Fill-in-the-Blank on the Filthiest Passages in Literature (According to Book Banners)
We have put you in the writer’s seat with some of the “steamiest” passages in literature.
Book banners don’t want you to read objectionable words, right? In the spirit of literary freedom, we have put you in the writer’s seat with some of the “steamiest” passages in literature. You’ll notice the absence of body parts, adjectives, and all kinds of other markers that make these passages “inappropriate,” according to book banners. We have, however, left some hints to steer you through the original passages. Now, pick your nouns and body parts, and start revising banned literature, from Madame Bovary to Last Exit to Brooklyn. (Thanks, censorship!)
Candy by Terry Southern and Mason Hoffenberg
Body part hint: Let’s just say the original passage sounded like the chorus of a certain Black Eyed Peas song. Imagine Quasimodo Tinder-matched with someone who wanted to (literally) take the weight off his shoulders.
Candy was first published in France in 1958, then immediately banned. The racy novel, which echoes Voltaire’s scandalous classic Candide, became a chart-topping bestseller in the United States.
The Bastard by John Jakes
Hold on to your bodices, ladies. This is as erotic as it gets in the 1770s. Jakes’s colorful language in The Bastard led to its subsequent banning by a Pennsylvania high school.
Fear of Flying by Erica Jong
Verb hint: You don’t need a man for this passage. Like, at all. Like, he would just get in the way.
When Jong received a $5,000 grant from the National Endowment for the Arts for Fear of Flying, Senator Jesse Helms bombarded the NEA with complaints, saying that they were funding a “filthy, obscene book.”
Madame Bovary by Gustave Flaubert
Next time you want to give your lover a thrill, tell him/her to meet you behind the poplars on the outskirts of town. It’s not really the choice of words that made this work controversial, but Flaubert’s refusal to condemn his adulterous heroine resulted in a trial on charges of obscenity in 1857.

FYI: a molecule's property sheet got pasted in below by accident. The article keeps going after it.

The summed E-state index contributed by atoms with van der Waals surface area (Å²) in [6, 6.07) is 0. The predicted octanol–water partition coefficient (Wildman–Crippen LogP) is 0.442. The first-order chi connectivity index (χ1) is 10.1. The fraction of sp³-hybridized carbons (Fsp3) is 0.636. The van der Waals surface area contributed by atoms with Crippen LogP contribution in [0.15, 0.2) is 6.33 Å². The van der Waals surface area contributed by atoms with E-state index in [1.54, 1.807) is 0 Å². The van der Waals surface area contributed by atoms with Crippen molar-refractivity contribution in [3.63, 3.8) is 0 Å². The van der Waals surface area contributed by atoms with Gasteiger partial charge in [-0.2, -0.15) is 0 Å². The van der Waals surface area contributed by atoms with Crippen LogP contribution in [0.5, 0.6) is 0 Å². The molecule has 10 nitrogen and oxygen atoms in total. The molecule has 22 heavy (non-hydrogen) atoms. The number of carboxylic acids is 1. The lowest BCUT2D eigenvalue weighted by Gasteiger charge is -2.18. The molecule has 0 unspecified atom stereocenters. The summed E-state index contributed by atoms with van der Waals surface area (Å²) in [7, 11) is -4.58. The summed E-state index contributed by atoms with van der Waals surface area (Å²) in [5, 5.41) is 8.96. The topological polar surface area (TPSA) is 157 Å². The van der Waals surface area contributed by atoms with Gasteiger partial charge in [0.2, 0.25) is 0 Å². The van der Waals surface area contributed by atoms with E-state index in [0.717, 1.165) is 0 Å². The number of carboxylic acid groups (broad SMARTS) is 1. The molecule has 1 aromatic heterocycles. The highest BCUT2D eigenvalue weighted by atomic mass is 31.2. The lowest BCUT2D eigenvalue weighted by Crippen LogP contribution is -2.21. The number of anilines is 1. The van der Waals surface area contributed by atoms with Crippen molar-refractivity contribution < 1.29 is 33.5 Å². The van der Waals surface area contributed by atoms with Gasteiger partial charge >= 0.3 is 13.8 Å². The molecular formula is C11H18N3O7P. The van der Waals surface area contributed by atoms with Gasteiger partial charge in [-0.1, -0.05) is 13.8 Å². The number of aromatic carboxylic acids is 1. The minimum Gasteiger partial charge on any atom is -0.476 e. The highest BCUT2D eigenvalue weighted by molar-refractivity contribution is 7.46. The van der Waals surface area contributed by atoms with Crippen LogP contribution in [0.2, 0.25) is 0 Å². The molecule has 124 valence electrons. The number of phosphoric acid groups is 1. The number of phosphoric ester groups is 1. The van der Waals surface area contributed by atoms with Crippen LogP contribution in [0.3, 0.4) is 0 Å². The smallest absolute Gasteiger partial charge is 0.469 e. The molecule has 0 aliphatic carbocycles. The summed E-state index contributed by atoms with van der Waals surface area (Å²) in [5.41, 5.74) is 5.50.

Last Exit to Brooklyn by Hubert Selby, Jr.
Verb hint: The main character is an experienced prostitute that can smoke a cigarette in any position … I mean, any position.
Selby’s unapologetic portrayal of prostitutes and drug-addled toughs in Brooklyn made his novel the focus of an important obscenity trial in the United Kingdom.
The Werewolf of Paris by Guy Endore
The erotic, openly sexual elements in this classic werewolf novel led to its being banned in Australia in 1952.
The Group by Mary McCarthy
Often referred to as “the original Sex and the City,” The Group was a phenomenon when it was first published in 1963. The book was banned in Australia, Italy, and Ireland, according to Vanity Fair.
A Sport and a Pastime by James Salter
Hint: Think about the craziest sex you’ve ever had, then multiply that by 10, then fill this in.
The scandalous scenes in Salter’s novel were too much for publishers to handle. Several turned down his work about an American expat’s affair with a young French woman.
Citizen Tom Paine by Howard Fast
Behold: the sexiest scene in the entire novel. In 1947, this historical fiction was banned in New York public schools for supposed “vulgar scenes.” There are no words to replace, because there is actually nothing racy. Sorry, book banners!